“It’s like they failed with her and now they have to go into crazy overprotective mode with the rest of us,” Kelly prattles on, seemingly oblivious to the fact that this isn’t exactly celebrity gossip-type material. “You know, she was so great. I wish you could’ve met her. She was awesome.”
“Oh yeah?” he asks, forcing his tone to stay light.
“Yeah,” she says. There’s a fond smile playing around her mouth. “She’s the one who got me into clothes and stuff – she had amazing fashion sense. She wanted to work at a fashion magazine, like Vogue or Vanity Fair or something.”
“Huh,” Ryan says, and hopes he doesn’t sound as awkward as he feels. “That’s cool.”
“She drove my parents nuts,” Kelly goes on. “She never even wanted to settle down or get married or anything, can you believe that??”
“No,” Ryan says truthfully. After tonight, he’s been forced to reach the assumption that the crazed fixation on marriage must be hereditary.
“I sort of used to be my parents’ favourite, back then,” she says a little thoughtfully, and eyes her reflection. “I was so freaked out about ever doing anything to piss them off. It’s like they had Mel to worry about, so I had to do everything right so they wouldn’t have, like, heart attacks or something.”
He remembers the old Kelly, with her drab work-appropriate blouses and softspokenness, and for the first time, things sort of start to make sense.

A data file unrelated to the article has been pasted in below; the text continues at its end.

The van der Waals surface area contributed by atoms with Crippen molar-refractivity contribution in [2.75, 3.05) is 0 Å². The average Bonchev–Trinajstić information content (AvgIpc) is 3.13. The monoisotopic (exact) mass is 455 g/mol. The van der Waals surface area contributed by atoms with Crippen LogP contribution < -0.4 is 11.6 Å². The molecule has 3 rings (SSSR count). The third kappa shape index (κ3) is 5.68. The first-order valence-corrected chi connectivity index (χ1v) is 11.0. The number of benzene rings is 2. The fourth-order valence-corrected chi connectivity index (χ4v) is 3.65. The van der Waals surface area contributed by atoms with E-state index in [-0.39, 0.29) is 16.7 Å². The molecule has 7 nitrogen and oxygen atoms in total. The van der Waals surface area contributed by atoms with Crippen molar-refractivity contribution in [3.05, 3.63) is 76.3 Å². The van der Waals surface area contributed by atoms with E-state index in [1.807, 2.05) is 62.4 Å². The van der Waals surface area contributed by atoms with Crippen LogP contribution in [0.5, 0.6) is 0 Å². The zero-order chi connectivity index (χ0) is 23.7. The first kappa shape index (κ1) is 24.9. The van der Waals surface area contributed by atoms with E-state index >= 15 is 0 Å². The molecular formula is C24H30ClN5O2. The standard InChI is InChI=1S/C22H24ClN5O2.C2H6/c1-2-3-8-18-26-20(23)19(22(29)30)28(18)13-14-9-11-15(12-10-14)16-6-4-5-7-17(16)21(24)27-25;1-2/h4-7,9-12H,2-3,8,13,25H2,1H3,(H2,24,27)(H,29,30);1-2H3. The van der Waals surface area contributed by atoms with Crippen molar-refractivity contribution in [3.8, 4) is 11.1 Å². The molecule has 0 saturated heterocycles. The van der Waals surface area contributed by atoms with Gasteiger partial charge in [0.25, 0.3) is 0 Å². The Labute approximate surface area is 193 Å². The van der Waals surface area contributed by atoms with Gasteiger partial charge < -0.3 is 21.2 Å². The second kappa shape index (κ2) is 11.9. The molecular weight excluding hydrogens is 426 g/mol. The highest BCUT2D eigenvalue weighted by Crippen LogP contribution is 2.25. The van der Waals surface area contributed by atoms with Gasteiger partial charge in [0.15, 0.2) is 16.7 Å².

“She would always tell me to just go for it,” Kelly reminisces. “And not worry about what Mom and Dad thought. And after what happened, I finally just figured, why not? Life is short.”
“That’s smart,” he manages. It’s hard to talk about this.
“Yeah,” she says, like it’s nothing, then frowns slightly and starts fiddling with a lock of dark hair. “Hey, can you hand me my hairbrush?”
He reaches for the brush on her bedside table and gets up to hand it to her. When she takes it from him, he leans down to kiss her hair.
“I’m sorry about your sister,” he murmurs, and the scent of her shampoo is weirdly comforting. Nice.
“It’s okay,” she says sincerely, and looks up at him. He feels a surge of something that he knows he’s not gonna let himself put a name to, because that makes it too permanent somehow. But still.
He wraps an arm around her and pulls her to him; she stumbles a little at the suddenness of it and he steadies her.
“Ryan! What’s wrong with you?” she asks, laughing.
He’s smart enough to know that You’re not that bad won’t go over all that well with her, so instead he just smiles a little.
Ryan really, really hates the cameras.
Kelly loves them. She says they make her feel like a reality TV star. Once, she compared the two of them to Jessica and Nick. Ryan had reminded her that they’d gotten divorced – even he knows some stuff – and she hadn’t spoken to him for a few hours afterward.
It’s that kinda thing that makes him glad the branch is closing.
He feels almost giddy. He actually catches himself smiling a few times without realizing it. No more Michael and no more glaringly obvious (to everyone else) melodrama between Jim and Pam; he’s not gonna wind up like Toby or Stanley or Meredith, who have worked here so long that the bleakness of it is ingrained in their faces. He’s out of here, and he can go anywhere. Preferably somewhere far away.